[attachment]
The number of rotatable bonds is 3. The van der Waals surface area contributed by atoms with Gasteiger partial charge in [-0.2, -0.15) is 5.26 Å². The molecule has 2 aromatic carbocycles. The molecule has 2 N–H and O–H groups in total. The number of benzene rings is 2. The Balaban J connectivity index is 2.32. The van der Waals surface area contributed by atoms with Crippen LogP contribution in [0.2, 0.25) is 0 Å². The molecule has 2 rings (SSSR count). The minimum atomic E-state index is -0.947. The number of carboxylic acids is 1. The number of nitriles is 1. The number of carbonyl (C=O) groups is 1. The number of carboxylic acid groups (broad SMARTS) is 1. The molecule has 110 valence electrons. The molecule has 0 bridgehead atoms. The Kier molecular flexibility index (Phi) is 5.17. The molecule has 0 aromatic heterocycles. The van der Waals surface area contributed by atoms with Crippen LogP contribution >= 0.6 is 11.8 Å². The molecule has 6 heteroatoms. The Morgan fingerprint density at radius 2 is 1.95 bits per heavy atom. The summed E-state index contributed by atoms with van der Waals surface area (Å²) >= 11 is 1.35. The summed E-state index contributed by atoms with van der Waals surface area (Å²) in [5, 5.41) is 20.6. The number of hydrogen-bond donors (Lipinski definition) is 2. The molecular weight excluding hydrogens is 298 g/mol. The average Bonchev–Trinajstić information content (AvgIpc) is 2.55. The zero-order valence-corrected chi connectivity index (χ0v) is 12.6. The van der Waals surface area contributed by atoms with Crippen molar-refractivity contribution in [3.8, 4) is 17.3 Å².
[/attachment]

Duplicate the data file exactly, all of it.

The number of rotatable bonds is 3. The van der Waals surface area contributed by atoms with Gasteiger partial charge in [-0.2, -0.15) is 5.26 Å². The molecule has 2 aromatic carbocycles. The molecule has 2 N–H and O–H groups in total. The number of benzene rings is 2. The Balaban J connectivity index is 2.32. The van der Waals surface area contributed by atoms with Crippen LogP contribution in [0.2, 0.25) is 0 Å². The molecule has 2 rings (SSSR count). The minimum atomic E-state index is -0.947. The number of carboxylic acids is 1. The number of nitriles is 1. The number of carbonyl (C=O) groups is 1. The number of carboxylic acid groups (broad SMARTS) is 1. The molecule has 110 valence electrons. The molecule has 0 bridgehead atoms. The Kier molecular flexibility index (Phi) is 5.17. The molecule has 0 aromatic heterocycles. The van der Waals surface area contributed by atoms with Crippen LogP contribution >= 0.6 is 11.8 Å². The molecule has 6 heteroatoms. The Morgan fingerprint density at radius 2 is 1.95 bits per heavy atom. The summed E-state index contributed by atoms with van der Waals surface area (Å²) >= 11 is 1.35. The summed E-state index contributed by atoms with van der Waals surface area (Å²) in [5, 5.41) is 20.6. The number of hydrogen-bond donors (Lipinski definition) is 2. The molecular weight excluding hydrogens is 298 g/mol. The average Bonchev–Trinajstić information content (AvgIpc) is 2.55. The zero-order valence-corrected chi connectivity index (χ0v) is 12.6. The van der Waals surface area contributed by atoms with Crippen molar-refractivity contribution in [3.8, 4) is 17.3 Å².